In that game, Andrew Harrison and Tyler Ulis combined for eight assists to just one turnover, and showed how effective two point guards on the floor simultaneously can be against a press.
"With two point guards in most of the game it's hard to press us," Tyler Ulis said. "(Andrew Harrison) can get the ball, I can get the ball, Aaron and Book can also handle the pressure, and Trey (Lyles). It's hard to press us, and then once we get in the open court it's lobs."
Over the last five games, the two point guards have proven to be especially effective, distributing 37 assists to just 10 turnovers (3.7 assist-to-turnover ratio). Still, West Virginia, which leads the nation in turnovers forced and steals, didn't think its press would be rendered ineffective against the Cats Thursday and that eventually it would take its toll on Kentucky physically.
"I mean, everybody that we play, their guards, they can break the press - I mean at the beginning of the first half they might be making good decisions but then they don't realize they don't have enough depth on their bench and the second half is going to catch up," West Virginia senior guard Gary Browne said. "Sometime during the game we can see it. We get real excited when things like that happen. I feel like the whole bench, the whole team can realize that and that's when we know, we go harder and more aggressive."
Browne's senior backcourt mate Juwan Staten echoed his sentiments on wearing the opponent down, saying the Mountaineers were the best conditioned team in the country, and used West Virginia's tough, physical practices as an example.
"Why wouldn't it (work)?" Staten said. "We've been playing this way all year, we've had success against everybody no matter what style or what type of players they have. That's the only way we play and it's just up to us to make it work."
Similar to its bordering state to the east, Kentucky has worn teams down all season as well, typically occurring midway to late in the second half, as evidenced in gritty road wins at Florida, LSU and Georgia, as well as Saturday's third-round NCAA Tournament victory over Cincinnati. Kentucky has also talked about the excitement of seeing the opposition begin to wither under fatigue.
"It will be different because we have nine guys (Coach Cal) plays, rotating in and out, two point guards, a lot of people who can handle the ball so that's going to be a little bit different with the rotation and stuff like that," Ulis said.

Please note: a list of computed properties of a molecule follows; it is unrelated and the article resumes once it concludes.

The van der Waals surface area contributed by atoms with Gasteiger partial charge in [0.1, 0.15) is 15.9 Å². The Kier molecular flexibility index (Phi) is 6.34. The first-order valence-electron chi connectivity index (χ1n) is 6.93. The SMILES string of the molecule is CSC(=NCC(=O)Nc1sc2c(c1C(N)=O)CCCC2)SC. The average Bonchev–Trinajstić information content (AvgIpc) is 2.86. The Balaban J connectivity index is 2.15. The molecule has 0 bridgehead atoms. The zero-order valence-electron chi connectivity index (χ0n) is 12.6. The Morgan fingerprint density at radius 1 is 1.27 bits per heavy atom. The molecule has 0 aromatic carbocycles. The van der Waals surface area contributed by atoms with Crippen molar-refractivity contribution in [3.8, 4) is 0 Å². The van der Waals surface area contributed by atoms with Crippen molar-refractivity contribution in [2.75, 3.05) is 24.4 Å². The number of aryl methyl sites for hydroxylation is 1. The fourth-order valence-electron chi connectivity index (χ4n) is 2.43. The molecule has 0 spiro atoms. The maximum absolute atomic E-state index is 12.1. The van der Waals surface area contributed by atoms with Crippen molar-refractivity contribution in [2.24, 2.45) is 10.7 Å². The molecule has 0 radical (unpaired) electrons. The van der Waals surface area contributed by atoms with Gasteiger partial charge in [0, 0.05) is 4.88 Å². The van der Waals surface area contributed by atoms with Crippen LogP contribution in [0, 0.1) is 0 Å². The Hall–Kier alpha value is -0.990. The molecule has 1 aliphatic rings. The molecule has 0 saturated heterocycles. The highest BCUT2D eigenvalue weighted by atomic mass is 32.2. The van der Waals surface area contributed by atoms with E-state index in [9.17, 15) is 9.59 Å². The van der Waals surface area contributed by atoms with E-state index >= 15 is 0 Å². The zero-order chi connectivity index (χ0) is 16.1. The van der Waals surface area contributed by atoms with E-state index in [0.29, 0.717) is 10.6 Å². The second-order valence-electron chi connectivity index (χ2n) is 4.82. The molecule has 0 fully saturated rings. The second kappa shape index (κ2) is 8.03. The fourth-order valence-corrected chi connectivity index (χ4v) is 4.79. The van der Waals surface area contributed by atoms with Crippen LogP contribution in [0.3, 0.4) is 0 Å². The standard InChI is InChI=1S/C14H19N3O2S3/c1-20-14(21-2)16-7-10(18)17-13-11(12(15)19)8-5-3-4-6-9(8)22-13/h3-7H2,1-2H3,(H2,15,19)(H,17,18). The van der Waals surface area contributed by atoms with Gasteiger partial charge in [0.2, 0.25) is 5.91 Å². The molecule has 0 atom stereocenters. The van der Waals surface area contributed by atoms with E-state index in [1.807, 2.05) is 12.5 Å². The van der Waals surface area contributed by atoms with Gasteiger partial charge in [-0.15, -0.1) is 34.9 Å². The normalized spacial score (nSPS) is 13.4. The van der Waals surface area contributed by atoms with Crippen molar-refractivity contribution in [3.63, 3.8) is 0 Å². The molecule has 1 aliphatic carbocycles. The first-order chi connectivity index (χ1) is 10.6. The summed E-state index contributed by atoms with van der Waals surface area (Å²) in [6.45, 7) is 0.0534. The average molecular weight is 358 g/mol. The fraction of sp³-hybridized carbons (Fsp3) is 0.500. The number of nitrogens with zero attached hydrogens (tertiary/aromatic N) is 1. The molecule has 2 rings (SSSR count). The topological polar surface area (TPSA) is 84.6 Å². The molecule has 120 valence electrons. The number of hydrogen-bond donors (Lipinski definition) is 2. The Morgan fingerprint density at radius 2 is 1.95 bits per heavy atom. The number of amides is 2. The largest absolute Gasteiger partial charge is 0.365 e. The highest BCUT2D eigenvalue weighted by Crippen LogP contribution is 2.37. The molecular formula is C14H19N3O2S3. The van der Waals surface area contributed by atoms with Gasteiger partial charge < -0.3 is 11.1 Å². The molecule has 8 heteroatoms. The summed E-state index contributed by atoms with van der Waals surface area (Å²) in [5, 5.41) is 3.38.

Another advantage for Kentucky in attacking West Virginia's press will be the Wildcats' size. Kentucky's starting lineup stands at 6-foot-6, 6-6, 6-10, 6-11 and 7-0. The Cats also have three players coming off the bench standing at 6-6, 6-9 and 7-0. By comparison, West Virginia's starters are 6-1, 6-1, 6-3, 6-7 and 6-9.
"I don't know what you do about that," West Virginia head coach Bob Huggins said. "I've thought about that, but I haven't really come up with an answer."
"Sometimes you can't dribble around the press, so it's good for them to be able to pick it up and look over defenders, step through presses and stuff like that," Ulis said.
One seemingly distinct advantage of the press for Kentucky is that it speeds up the game and the Wildcats have flourished in fast-paced games. Of the seven games Kentucky has played ending in regulation that have featured 70 or more possessions, the Wildcats have outscored their opponents by 34.0 points per game. West Virginia, for its part, has played in 13 such games and has the 29th-fastest adjusted tempo in the country, according to KenPom.com.
"I think we enjoy just playing, period," Aaron Harrison said. "In fast-paced games - yeah, I do think we enjoy fast-paced games."
Now, West Virginia's method of answering the question that no team has been able to answer will be put to the test. How do you beat Kentucky? The Mountaineers say it's all about their press, and Coach Cal says they won't stray away from that Thursday.